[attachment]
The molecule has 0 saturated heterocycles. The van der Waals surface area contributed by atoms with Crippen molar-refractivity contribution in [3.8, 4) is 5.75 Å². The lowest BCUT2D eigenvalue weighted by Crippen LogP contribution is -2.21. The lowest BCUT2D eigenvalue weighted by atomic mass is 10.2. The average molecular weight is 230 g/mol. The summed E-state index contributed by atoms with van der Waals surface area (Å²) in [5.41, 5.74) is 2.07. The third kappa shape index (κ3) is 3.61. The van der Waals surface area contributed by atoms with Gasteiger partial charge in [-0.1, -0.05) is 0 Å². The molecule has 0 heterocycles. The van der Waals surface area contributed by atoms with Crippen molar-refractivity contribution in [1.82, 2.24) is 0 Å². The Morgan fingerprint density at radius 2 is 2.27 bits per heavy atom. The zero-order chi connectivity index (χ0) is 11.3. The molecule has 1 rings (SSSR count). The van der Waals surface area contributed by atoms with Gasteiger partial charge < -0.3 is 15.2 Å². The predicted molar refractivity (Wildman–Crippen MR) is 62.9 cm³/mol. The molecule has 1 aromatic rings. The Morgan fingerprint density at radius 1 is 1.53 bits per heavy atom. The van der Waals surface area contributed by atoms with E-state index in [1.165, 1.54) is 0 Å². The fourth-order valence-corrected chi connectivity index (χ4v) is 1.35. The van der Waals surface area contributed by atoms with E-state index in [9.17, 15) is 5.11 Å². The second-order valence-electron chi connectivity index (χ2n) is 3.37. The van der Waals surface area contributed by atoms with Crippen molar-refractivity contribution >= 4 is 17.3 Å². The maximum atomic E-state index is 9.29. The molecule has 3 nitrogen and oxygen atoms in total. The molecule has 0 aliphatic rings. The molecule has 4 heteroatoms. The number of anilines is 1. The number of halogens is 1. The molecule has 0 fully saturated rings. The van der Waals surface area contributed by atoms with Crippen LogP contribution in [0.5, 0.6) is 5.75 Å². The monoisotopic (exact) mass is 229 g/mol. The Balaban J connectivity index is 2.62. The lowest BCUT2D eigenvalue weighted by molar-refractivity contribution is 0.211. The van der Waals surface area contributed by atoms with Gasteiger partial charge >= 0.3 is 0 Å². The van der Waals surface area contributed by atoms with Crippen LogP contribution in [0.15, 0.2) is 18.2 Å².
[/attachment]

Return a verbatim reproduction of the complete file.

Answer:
The molecule has 0 saturated heterocycles. The van der Waals surface area contributed by atoms with Crippen molar-refractivity contribution in [3.8, 4) is 5.75 Å². The lowest BCUT2D eigenvalue weighted by Crippen LogP contribution is -2.21. The lowest BCUT2D eigenvalue weighted by atomic mass is 10.2. The average molecular weight is 230 g/mol. The summed E-state index contributed by atoms with van der Waals surface area (Å²) in [5.41, 5.74) is 2.07. The third kappa shape index (κ3) is 3.61. The van der Waals surface area contributed by atoms with Gasteiger partial charge in [-0.1, -0.05) is 0 Å². The molecule has 0 heterocycles. The van der Waals surface area contributed by atoms with Crippen molar-refractivity contribution in [1.82, 2.24) is 0 Å². The Morgan fingerprint density at radius 2 is 2.27 bits per heavy atom. The zero-order chi connectivity index (χ0) is 11.3. The molecule has 1 rings (SSSR count). The van der Waals surface area contributed by atoms with Gasteiger partial charge < -0.3 is 15.2 Å². The predicted molar refractivity (Wildman–Crippen MR) is 62.9 cm³/mol. The molecule has 1 aromatic rings. The Morgan fingerprint density at radius 1 is 1.53 bits per heavy atom. The van der Waals surface area contributed by atoms with E-state index in [1.165, 1.54) is 0 Å². The fourth-order valence-corrected chi connectivity index (χ4v) is 1.35. The van der Waals surface area contributed by atoms with E-state index in [9.17, 15) is 5.11 Å². The second-order valence-electron chi connectivity index (χ2n) is 3.37. The van der Waals surface area contributed by atoms with Crippen molar-refractivity contribution >= 4 is 17.3 Å². The maximum atomic E-state index is 9.29. The molecule has 3 nitrogen and oxygen atoms in total. The molecule has 0 aliphatic rings. The molecule has 4 heteroatoms. The number of anilines is 1. The number of halogens is 1. The molecule has 0 fully saturated rings. The van der Waals surface area contributed by atoms with Crippen LogP contribution in [0.5, 0.6) is 5.75 Å². The monoisotopic (exact) mass is 229 g/mol. The Balaban J connectivity index is 2.62. The lowest BCUT2D eigenvalue weighted by molar-refractivity contribution is 0.211. The van der Waals surface area contributed by atoms with Gasteiger partial charge >= 0.3 is 0 Å². The van der Waals surface area contributed by atoms with Crippen LogP contribution in [0.15, 0.2) is 18.2 Å².